3 May | UPSC Current Affairs | GS 1: Patachitra Painting and Essential Programme on Immunization

Essential Programme on Immunization (EPI)

News: 2024 marks the 50th anniversary of WHO’s Expanded Programme on Immunization (EPI), highlighting a pivotal moment in global and Indian immunization efforts.

Launch: Expanded Programme on Immunization (EPI) was launched in 1974 by the WHO. It was earlier known as the Essential Programme on Immunization.

Aim: To ensure that all children, in all countries, benefited from life-saving vaccines.

Expansion of Disease Coverage: Initially this programme focused on protection against six childhood vaccine-preventable diseases that are:

    • Bacillus Calmette-Guérin (BCG)
    • Diphtheria
    • Pertussis
    • Tetanus
    • Polio

Later on WHO added 7 more disease under this programme:

    • Haemophilus influenzae type B (Hib)
    • Hepatitis B (HepB)
    • Rubella
    • Pneumococcal disease (PNC)
    • Human papillomavirus (HPV)
    • Rotavirus (Rota)
    • COVID-19 (for adults)


  • EPI remains dedicated to its objective of ensuring universal access to pertinent vaccines for all vulnerable populations.
  • EPI collaborates harmoniously with other public health initiatives to combat infectious diseases and enhance overall health outcomes globally.
  • The program strives for equitable distribution and utilization of vaccines to attain better health outcomes across diverse populations worldwide.

Patachitra Painting

News: Patachitra (scroll paintings) are gaining popularity worldwide.

Meaning and Origins:

  • “Pata” derives from Sanskrit, meaning ‘cloth’, while “chitra” translates to ‘picture’ or ‘painting’.
  • Patachitra refers to traditional cloth-based scroll paintings primarily found in eastern Indian states such as West Bengal and Odisha.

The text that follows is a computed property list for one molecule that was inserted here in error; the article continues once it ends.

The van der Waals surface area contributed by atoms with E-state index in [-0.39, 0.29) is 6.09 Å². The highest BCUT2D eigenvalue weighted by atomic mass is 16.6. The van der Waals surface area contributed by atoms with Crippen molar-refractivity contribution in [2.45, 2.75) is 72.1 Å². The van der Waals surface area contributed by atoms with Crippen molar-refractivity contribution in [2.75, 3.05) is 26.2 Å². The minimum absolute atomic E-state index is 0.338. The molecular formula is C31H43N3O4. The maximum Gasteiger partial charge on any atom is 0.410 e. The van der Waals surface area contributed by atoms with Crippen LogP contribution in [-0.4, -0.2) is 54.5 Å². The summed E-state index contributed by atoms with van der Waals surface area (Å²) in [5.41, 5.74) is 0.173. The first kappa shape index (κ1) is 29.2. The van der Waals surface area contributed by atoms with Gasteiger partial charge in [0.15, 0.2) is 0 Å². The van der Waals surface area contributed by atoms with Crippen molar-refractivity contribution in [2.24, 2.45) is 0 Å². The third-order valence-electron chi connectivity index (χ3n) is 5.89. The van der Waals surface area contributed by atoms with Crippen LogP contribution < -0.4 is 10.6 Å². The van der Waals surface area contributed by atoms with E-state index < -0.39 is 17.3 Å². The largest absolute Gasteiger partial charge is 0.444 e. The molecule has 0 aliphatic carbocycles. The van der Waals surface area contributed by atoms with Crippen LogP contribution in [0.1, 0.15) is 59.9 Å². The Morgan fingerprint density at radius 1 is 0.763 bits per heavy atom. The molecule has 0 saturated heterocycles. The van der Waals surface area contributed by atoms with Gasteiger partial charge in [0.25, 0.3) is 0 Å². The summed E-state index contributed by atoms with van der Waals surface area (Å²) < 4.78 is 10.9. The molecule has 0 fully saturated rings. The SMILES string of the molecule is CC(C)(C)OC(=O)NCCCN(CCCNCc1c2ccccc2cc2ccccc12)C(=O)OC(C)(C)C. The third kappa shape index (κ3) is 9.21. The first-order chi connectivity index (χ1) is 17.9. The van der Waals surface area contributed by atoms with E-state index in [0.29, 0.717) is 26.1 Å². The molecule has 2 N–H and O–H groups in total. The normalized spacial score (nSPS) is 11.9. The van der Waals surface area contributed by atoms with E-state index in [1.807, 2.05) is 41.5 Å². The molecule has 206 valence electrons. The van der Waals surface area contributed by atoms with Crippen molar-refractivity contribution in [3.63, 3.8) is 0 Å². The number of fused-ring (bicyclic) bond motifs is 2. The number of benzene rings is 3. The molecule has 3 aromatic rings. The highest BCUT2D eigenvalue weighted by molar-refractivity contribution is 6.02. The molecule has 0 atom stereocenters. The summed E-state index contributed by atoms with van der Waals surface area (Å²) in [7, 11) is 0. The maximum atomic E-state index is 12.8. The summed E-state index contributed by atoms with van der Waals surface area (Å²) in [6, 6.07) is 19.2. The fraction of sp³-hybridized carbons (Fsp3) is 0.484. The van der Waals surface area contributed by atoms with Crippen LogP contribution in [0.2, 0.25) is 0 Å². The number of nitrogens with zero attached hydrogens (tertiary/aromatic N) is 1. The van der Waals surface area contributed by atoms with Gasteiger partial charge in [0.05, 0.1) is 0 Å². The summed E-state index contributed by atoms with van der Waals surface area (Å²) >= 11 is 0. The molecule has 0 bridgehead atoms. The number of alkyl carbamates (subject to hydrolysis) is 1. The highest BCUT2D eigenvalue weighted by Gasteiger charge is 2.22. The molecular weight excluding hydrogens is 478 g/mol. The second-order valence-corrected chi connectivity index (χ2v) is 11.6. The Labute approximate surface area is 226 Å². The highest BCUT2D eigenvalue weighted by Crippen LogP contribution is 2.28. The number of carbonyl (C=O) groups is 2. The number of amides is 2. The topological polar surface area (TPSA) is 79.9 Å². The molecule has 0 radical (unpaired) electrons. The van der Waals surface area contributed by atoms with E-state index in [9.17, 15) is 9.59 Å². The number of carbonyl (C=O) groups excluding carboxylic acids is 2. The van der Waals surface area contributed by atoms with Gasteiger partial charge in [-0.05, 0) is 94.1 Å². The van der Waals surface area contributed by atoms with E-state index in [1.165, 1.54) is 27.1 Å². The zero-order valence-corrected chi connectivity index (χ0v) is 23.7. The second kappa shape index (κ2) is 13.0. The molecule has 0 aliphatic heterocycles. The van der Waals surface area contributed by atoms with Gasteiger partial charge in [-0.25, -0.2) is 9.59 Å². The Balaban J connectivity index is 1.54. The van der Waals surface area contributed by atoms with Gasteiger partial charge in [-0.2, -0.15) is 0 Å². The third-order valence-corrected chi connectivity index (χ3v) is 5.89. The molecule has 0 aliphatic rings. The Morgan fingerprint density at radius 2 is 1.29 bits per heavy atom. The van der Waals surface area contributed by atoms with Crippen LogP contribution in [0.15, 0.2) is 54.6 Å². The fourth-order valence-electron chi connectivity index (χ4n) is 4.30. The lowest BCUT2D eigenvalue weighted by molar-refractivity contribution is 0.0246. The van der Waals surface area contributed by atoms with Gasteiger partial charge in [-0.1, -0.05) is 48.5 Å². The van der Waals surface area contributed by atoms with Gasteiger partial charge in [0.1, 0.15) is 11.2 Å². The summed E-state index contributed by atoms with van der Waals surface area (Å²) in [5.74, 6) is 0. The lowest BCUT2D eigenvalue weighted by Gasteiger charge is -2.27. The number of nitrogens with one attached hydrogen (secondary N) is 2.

Patachitra Painting


Historical Significance:

  • Pattachitra’s origins trace back to the 12th century, associated with the Jagannath Rath Yatra festival.

Themes: The Patuas paint and sing on various themes like:

  • Mythological tales (Ramayana, Mahabharata, Mangalkabya)
  • Historical and contemporary themes (biographies of great personalities, nuclear warfare) and
  • Social issues (women empowerment, child right, health, literacy).

Artists and Techniques:

  • Bengal Patachitra artists, known as Patuas, particularly in Naya, Medinipur, carry the occupational surname of ‘Chitrakar’.
  • Patachitra is distinguished by its bold colors, intricate lines, and distinct strokes.
  • Artists utilize natural colors sourced from local elements like fruits and flowers.
  • Patuas engage in painting and singing, covering diverse themes including mythology, historical events, contemporary issues, and social causes.
  • During the presentation, the Patuas unfurl the scrolls while singing songs called Pater Gaan, synchronizing the storytelling with their music.

Materials and Process:

  • Traditionally, cotton canvas was the primary medium; nowadays, both cotton and silk canvases are utilized.
  • The canvas is prepared and reinforced before colors are applied directly without preliminary sketches.
  • It’s customary to begin by completing the borders of the painting.


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